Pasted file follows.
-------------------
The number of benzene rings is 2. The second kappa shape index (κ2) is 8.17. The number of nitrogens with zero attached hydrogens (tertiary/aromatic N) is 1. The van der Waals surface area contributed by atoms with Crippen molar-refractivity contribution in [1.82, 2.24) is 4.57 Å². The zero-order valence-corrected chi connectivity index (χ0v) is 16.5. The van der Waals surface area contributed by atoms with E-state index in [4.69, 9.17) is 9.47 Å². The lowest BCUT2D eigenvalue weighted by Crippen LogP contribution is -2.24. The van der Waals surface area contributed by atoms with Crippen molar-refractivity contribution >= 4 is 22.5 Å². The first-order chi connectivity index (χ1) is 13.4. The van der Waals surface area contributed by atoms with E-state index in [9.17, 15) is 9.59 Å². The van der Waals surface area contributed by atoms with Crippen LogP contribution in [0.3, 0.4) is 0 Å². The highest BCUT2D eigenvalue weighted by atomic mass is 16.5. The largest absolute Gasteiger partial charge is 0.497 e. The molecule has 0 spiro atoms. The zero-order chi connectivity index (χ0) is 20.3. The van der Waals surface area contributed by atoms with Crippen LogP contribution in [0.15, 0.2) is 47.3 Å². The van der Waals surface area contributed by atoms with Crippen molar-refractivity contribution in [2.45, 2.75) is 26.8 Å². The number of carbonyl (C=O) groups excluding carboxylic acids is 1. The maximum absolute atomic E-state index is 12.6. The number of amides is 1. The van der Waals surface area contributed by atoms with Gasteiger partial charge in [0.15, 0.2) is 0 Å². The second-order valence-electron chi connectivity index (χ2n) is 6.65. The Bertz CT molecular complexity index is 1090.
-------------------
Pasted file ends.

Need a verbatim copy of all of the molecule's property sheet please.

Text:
The number of benzene rings is 2. The second kappa shape index (κ2) is 8.17. The number of nitrogens with zero attached hydrogens (tertiary/aromatic N) is 1. The van der Waals surface area contributed by atoms with Crippen molar-refractivity contribution in [1.82, 2.24) is 4.57 Å². The zero-order valence-corrected chi connectivity index (χ0v) is 16.5. The van der Waals surface area contributed by atoms with E-state index in [4.69, 9.17) is 9.47 Å². The lowest BCUT2D eigenvalue weighted by Crippen LogP contribution is -2.24. The van der Waals surface area contributed by atoms with Crippen molar-refractivity contribution >= 4 is 22.5 Å². The first-order chi connectivity index (χ1) is 13.4. The van der Waals surface area contributed by atoms with E-state index in [9.17, 15) is 9.59 Å². The van der Waals surface area contributed by atoms with Crippen LogP contribution in [0.3, 0.4) is 0 Å². The highest BCUT2D eigenvalue weighted by atomic mass is 16.5. The largest absolute Gasteiger partial charge is 0.497 e. The molecule has 0 spiro atoms. The zero-order chi connectivity index (χ0) is 20.3. The van der Waals surface area contributed by atoms with Crippen LogP contribution in [0.15, 0.2) is 47.3 Å². The van der Waals surface area contributed by atoms with Crippen molar-refractivity contribution in [2.45, 2.75) is 26.8 Å². The number of carbonyl (C=O) groups excluding carboxylic acids is 1. The maximum absolute atomic E-state index is 12.6. The number of amides is 1. The van der Waals surface area contributed by atoms with Gasteiger partial charge in [0.15, 0.2) is 0 Å². The second-order valence-electron chi connectivity index (χ2n) is 6.65. The Bertz CT molecular complexity index is 1090.